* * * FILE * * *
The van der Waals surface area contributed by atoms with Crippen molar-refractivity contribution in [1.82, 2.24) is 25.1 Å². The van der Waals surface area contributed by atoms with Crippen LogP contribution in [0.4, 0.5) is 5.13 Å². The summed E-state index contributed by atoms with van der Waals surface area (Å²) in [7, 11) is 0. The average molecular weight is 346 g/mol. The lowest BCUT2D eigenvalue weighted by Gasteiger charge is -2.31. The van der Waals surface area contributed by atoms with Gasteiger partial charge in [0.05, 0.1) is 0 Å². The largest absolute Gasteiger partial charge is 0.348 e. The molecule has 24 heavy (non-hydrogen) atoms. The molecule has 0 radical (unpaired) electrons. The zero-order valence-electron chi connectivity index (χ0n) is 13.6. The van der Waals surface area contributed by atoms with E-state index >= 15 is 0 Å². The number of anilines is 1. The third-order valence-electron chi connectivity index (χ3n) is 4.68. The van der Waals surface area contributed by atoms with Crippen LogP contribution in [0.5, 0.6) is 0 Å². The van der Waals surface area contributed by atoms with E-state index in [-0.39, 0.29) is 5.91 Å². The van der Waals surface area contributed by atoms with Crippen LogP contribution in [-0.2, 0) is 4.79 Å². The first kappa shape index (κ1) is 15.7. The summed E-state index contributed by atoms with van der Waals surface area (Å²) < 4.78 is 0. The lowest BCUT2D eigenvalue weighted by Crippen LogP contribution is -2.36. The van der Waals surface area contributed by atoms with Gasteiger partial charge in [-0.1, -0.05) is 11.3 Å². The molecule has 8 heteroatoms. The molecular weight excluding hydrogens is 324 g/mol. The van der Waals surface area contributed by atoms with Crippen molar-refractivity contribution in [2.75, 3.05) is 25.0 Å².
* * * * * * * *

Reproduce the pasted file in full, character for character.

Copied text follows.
The van der Waals surface area contributed by atoms with Crippen molar-refractivity contribution in [1.82, 2.24) is 25.1 Å². The van der Waals surface area contributed by atoms with Crippen LogP contribution in [0.4, 0.5) is 5.13 Å². The summed E-state index contributed by atoms with van der Waals surface area (Å²) in [7, 11) is 0. The average molecular weight is 346 g/mol. The lowest BCUT2D eigenvalue weighted by Gasteiger charge is -2.31. The van der Waals surface area contributed by atoms with Gasteiger partial charge in [0.05, 0.1) is 0 Å². The largest absolute Gasteiger partial charge is 0.348 e. The molecule has 24 heavy (non-hydrogen) atoms. The molecule has 0 radical (unpaired) electrons. The zero-order valence-electron chi connectivity index (χ0n) is 13.6. The van der Waals surface area contributed by atoms with E-state index >= 15 is 0 Å². The number of anilines is 1. The third-order valence-electron chi connectivity index (χ3n) is 4.68. The van der Waals surface area contributed by atoms with Crippen LogP contribution in [0.5, 0.6) is 0 Å². The van der Waals surface area contributed by atoms with E-state index in [-0.39, 0.29) is 5.91 Å². The van der Waals surface area contributed by atoms with Crippen LogP contribution in [-0.2, 0) is 4.79 Å². The first kappa shape index (κ1) is 15.7. The summed E-state index contributed by atoms with van der Waals surface area (Å²) < 4.78 is 0. The lowest BCUT2D eigenvalue weighted by Crippen LogP contribution is -2.36. The van der Waals surface area contributed by atoms with Gasteiger partial charge in [-0.1, -0.05) is 11.3 Å². The molecule has 8 heteroatoms. The molecular weight excluding hydrogens is 324 g/mol. The van der Waals surface area contributed by atoms with Crippen molar-refractivity contribution in [2.75, 3.05) is 25.0 Å².